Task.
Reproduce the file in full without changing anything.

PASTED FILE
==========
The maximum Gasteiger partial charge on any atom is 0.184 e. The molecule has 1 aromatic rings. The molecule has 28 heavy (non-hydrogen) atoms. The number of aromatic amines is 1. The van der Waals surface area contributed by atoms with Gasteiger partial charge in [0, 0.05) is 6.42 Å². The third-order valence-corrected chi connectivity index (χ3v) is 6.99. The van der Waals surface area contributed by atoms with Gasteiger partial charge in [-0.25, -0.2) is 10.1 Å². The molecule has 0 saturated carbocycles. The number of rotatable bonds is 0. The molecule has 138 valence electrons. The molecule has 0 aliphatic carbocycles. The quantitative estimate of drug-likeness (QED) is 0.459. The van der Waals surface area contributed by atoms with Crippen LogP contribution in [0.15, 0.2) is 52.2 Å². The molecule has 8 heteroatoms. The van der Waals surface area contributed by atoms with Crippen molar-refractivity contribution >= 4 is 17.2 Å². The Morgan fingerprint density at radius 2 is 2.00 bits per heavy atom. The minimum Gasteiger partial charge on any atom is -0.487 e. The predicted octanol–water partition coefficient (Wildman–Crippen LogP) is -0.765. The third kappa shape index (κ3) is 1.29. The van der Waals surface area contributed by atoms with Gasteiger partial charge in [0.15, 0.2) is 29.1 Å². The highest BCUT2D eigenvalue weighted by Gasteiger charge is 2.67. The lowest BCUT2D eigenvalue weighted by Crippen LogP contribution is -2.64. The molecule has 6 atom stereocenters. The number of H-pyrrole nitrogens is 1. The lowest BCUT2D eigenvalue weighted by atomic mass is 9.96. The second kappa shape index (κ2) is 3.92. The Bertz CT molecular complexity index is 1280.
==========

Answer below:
The maximum Gasteiger partial charge on any atom is 0.184 e. The molecule has 1 aromatic rings. The molecule has 28 heavy (non-hydrogen) atoms. The number of aromatic amines is 1. The van der Waals surface area contributed by atoms with Gasteiger partial charge in [0, 0.05) is 6.42 Å². The third-order valence-corrected chi connectivity index (χ3v) is 6.99. The van der Waals surface area contributed by atoms with Gasteiger partial charge in [-0.25, -0.2) is 10.1 Å². The molecule has 0 saturated carbocycles. The number of rotatable bonds is 0. The molecule has 138 valence electrons. The molecule has 0 aliphatic carbocycles. The quantitative estimate of drug-likeness (QED) is 0.459. The van der Waals surface area contributed by atoms with Crippen LogP contribution in [0.15, 0.2) is 52.2 Å². The molecule has 8 heteroatoms. The van der Waals surface area contributed by atoms with Crippen molar-refractivity contribution >= 4 is 17.2 Å². The Morgan fingerprint density at radius 2 is 2.00 bits per heavy atom. The minimum Gasteiger partial charge on any atom is -0.487 e. The predicted octanol–water partition coefficient (Wildman–Crippen LogP) is -0.765. The third kappa shape index (κ3) is 1.29. The van der Waals surface area contributed by atoms with Gasteiger partial charge in [0.15, 0.2) is 29.1 Å². The highest BCUT2D eigenvalue weighted by Gasteiger charge is 2.67. The lowest BCUT2D eigenvalue weighted by Crippen LogP contribution is -2.64. The molecule has 6 atom stereocenters. The number of H-pyrrole nitrogens is 1. The lowest BCUT2D eigenvalue weighted by atomic mass is 9.96. The second kappa shape index (κ2) is 3.92. The Bertz CT molecular complexity index is 1280.